Undoubtedly, O’Connor’s statement was prompted by a concern for the public’s safety and the safety of the NZP. However, it would be most unfortunate if the NZP abandoned its tradition of policing with consent in exchange for a policing model that has proven so very problematic for Canada and the United States, among others.

Canadian Museum For Human Rights

The first national museum located outside of Ottawa, the Canadian Museum for Human Rights, opened its doors on September 19th in Winnipeg. This impressive piece of architecture is located near the site of the Red River Rebellion on Treaty One land. The museum features various exhibits focusing on topics such as residential schools, the Winnipeg General Strike, the Underground Railroad, and various atrocities including the Armenian Genocide, the Holodomor, and the Holocaust.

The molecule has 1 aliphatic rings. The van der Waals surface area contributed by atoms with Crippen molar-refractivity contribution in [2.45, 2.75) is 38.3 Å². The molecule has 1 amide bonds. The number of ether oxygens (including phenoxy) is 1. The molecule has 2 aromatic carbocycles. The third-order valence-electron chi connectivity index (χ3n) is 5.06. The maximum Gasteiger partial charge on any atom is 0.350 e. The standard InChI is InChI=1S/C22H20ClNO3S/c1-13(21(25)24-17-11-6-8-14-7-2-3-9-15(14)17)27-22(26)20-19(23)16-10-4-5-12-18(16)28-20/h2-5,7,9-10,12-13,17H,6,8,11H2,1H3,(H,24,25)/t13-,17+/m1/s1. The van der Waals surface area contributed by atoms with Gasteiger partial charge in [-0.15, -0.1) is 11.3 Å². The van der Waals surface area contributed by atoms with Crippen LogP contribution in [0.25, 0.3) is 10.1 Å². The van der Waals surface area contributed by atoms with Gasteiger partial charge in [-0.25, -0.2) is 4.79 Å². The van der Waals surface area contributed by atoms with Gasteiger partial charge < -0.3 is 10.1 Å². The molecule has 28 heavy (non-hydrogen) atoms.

The museum’s opening was not without controversy.  The site of the museum may have been an aboriginal burial ground, however organizers were sure to consult with the aboriginal community before construction got underway.  Additionally, aboriginal elders helped to bless the site during its construction.

The Canadian Museum for Human Rights is located at 85 Israel Asper Way.  It is open 6 days a week, Tuesday through Sunday, 10 AM till 5PM.  Until November 9th, only guided tours will be available, at a reduced ticket price of $10 for adults.  The CMHR’s website can be found here.

Vancouver Police Wear Body-Mounted Cameras For Oppenheimer Park Evictions

The Vancouver Police Department (VPD) equipped officers with wearable cameras to encourage transparency and “prevent people from acting in a difficult or violent manner” during Wednesday’s Oppenheimer Park evictions, reports the CBC. The VPD announced the body-mounted camera program as a pilot project in late 2013. The project is associated with the force’s Evidence Gathering Team, and similar initiatives have already been used on a trial basis in Victoria, Edmonton, Toronto, and select US cities.